Another reason may be, houses that are 20+ years old will have any building faults or fire dangers exposed by then. If they can get away with building defective primary schools (as recently as 2017), it's not a far stretch to believe there could be serious unexposed engineering faults or fire hazards in new home/apartment builds being completed now.


Anyway that's my 2c, in summary people don't just consider insulation and new kitchens when choosing whether to buy a new build or 2nd hand home. I still believe location is the #1 factor.
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02-01-2020, 11:18   #36
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With second hand homes, in particular those needing some work, the asking prices can vary substantially. Some sellers see that a house a few roads over went for X amount and read about average selling prices in their area which creates somewhat of an expectation. However, if there is work needed on their house, at the moment it is absolutely turning off first time buyers. Anything over €500k is practically unaffordable for first time buyers due to the lending restrictions so if work is required then they may as well forget about looking to sell to first time buyers.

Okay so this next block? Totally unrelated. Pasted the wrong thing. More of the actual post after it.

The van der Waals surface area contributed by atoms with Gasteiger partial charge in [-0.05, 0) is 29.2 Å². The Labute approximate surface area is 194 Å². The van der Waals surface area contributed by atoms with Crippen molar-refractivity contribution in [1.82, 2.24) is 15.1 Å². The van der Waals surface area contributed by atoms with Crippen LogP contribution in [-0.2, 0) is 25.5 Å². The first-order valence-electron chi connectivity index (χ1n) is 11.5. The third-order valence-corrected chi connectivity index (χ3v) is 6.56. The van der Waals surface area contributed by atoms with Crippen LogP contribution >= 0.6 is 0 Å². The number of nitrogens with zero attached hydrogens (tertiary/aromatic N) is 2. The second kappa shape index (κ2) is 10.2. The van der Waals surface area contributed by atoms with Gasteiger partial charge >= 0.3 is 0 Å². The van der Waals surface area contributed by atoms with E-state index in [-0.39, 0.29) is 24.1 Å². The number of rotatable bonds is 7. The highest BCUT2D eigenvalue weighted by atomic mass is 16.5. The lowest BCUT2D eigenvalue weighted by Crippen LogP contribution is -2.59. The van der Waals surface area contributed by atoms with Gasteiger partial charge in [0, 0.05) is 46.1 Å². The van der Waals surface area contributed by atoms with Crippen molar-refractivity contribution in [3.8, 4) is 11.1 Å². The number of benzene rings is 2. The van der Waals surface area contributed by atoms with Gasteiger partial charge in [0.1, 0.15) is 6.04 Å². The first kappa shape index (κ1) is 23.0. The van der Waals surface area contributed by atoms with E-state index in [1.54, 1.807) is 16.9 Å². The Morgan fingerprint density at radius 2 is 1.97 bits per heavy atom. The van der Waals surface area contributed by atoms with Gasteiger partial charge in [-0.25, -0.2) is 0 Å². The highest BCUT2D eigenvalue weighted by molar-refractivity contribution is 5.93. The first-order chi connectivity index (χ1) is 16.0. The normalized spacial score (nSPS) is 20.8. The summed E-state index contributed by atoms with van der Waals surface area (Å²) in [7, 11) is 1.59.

However, it would appear that it can only get worse for second hand homes over €500k. Any new builds on the market will be targeted at the first time buyer market and likely be snapped up straight away. This seems to be what will happen over the next five years as the trickle of completions starts to flow and there is strong political pressure to put a big push on getting more homes built. The pool of first time buyers of second hand homes will become smaller and those looking to upgrade or downgrade may struggle to sell. In addition, with an aging population, those looking to cash in for retirement will start introducing their homes to the market which will push down prices further. If the rental market becomes better, people may be happier to rent rather than take on a mortgage debt as well.